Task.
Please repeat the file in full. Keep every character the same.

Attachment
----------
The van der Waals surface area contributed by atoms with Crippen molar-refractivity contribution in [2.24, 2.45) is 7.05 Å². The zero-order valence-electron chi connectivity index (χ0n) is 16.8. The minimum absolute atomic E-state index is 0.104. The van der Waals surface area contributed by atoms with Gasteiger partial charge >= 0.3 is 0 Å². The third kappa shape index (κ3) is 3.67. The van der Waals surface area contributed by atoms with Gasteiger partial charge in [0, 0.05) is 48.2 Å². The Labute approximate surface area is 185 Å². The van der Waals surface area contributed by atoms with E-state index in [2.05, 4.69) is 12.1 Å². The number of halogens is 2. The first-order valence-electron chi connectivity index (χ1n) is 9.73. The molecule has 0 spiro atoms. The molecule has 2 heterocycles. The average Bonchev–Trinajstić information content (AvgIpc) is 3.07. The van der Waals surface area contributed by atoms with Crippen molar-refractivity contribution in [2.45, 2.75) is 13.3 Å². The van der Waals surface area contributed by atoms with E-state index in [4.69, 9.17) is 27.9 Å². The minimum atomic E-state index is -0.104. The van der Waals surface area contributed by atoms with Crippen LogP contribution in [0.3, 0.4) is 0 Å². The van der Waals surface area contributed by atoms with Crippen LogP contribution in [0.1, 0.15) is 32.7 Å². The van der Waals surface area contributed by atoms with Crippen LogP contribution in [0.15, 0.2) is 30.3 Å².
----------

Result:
The van der Waals surface area contributed by atoms with Crippen molar-refractivity contribution in [2.24, 2.45) is 7.05 Å². The zero-order valence-electron chi connectivity index (χ0n) is 16.8. The minimum absolute atomic E-state index is 0.104. The van der Waals surface area contributed by atoms with Gasteiger partial charge >= 0.3 is 0 Å². The third kappa shape index (κ3) is 3.67. The van der Waals surface area contributed by atoms with Gasteiger partial charge in [0, 0.05) is 48.2 Å². The Labute approximate surface area is 185 Å². The van der Waals surface area contributed by atoms with E-state index in [2.05, 4.69) is 12.1 Å². The number of halogens is 2. The first-order valence-electron chi connectivity index (χ1n) is 9.73. The molecule has 0 spiro atoms. The molecule has 2 heterocycles. The average Bonchev–Trinajstić information content (AvgIpc) is 3.07. The van der Waals surface area contributed by atoms with Crippen molar-refractivity contribution in [2.45, 2.75) is 13.3 Å². The van der Waals surface area contributed by atoms with E-state index in [4.69, 9.17) is 27.9 Å². The minimum atomic E-state index is -0.104. The van der Waals surface area contributed by atoms with Crippen LogP contribution in [0.3, 0.4) is 0 Å². The van der Waals surface area contributed by atoms with Crippen LogP contribution in [0.1, 0.15) is 32.7 Å². The van der Waals surface area contributed by atoms with Crippen LogP contribution in [0.15, 0.2) is 30.3 Å².